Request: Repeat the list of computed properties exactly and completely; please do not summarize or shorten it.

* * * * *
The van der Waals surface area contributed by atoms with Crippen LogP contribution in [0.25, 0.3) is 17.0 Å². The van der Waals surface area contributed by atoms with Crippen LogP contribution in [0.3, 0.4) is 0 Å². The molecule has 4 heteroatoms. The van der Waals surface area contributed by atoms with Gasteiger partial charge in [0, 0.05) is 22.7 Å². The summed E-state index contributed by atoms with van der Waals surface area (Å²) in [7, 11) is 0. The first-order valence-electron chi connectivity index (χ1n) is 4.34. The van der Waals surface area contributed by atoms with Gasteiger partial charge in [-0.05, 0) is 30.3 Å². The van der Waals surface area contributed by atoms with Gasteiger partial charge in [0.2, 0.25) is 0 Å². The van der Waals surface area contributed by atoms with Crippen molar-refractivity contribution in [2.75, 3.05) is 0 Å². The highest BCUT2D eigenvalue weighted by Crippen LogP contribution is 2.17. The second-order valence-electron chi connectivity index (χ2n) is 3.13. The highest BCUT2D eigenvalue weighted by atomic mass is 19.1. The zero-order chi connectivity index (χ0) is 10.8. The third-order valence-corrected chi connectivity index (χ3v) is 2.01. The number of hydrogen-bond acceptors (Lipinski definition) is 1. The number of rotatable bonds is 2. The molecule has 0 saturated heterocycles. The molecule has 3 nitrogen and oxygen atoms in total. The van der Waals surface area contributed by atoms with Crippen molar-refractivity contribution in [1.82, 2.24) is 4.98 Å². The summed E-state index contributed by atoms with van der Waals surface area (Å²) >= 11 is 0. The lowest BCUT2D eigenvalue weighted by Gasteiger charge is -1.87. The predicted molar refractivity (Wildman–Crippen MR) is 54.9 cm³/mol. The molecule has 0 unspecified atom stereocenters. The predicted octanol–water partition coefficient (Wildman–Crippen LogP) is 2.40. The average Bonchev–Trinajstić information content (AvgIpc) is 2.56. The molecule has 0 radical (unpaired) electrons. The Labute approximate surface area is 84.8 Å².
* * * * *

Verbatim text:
The van der Waals surface area contributed by atoms with Crippen LogP contribution in [0.25, 0.3) is 17.0 Å². The van der Waals surface area contributed by atoms with Crippen LogP contribution in [0.3, 0.4) is 0 Å². The molecule has 4 heteroatoms. The van der Waals surface area contributed by atoms with Gasteiger partial charge in [0, 0.05) is 22.7 Å². The summed E-state index contributed by atoms with van der Waals surface area (Å²) in [7, 11) is 0. The first-order valence-electron chi connectivity index (χ1n) is 4.34. The van der Waals surface area contributed by atoms with Gasteiger partial charge in [-0.05, 0) is 30.3 Å². The van der Waals surface area contributed by atoms with Gasteiger partial charge in [0.2, 0.25) is 0 Å². The van der Waals surface area contributed by atoms with Crippen molar-refractivity contribution in [2.75, 3.05) is 0 Å². The highest BCUT2D eigenvalue weighted by Crippen LogP contribution is 2.17. The second-order valence-electron chi connectivity index (χ2n) is 3.13. The highest BCUT2D eigenvalue weighted by atomic mass is 19.1. The zero-order chi connectivity index (χ0) is 10.8. The third-order valence-corrected chi connectivity index (χ3v) is 2.01. The number of hydrogen-bond acceptors (Lipinski definition) is 1. The number of rotatable bonds is 2. The molecule has 0 saturated heterocycles. The molecule has 3 nitrogen and oxygen atoms in total. The van der Waals surface area contributed by atoms with Crippen molar-refractivity contribution in [1.82, 2.24) is 4.98 Å². The summed E-state index contributed by atoms with van der Waals surface area (Å²) >= 11 is 0. The lowest BCUT2D eigenvalue weighted by Gasteiger charge is -1.87. The predicted molar refractivity (Wildman–Crippen MR) is 54.9 cm³/mol. The molecule has 0 unspecified atom stereocenters. The predicted octanol–water partition coefficient (Wildman–Crippen LogP) is 2.40. The average Bonchev–Trinajstić information content (AvgIpc) is 2.56. The molecule has 0 radical (unpaired) electrons. The Labute approximate surface area is 84.8 Å².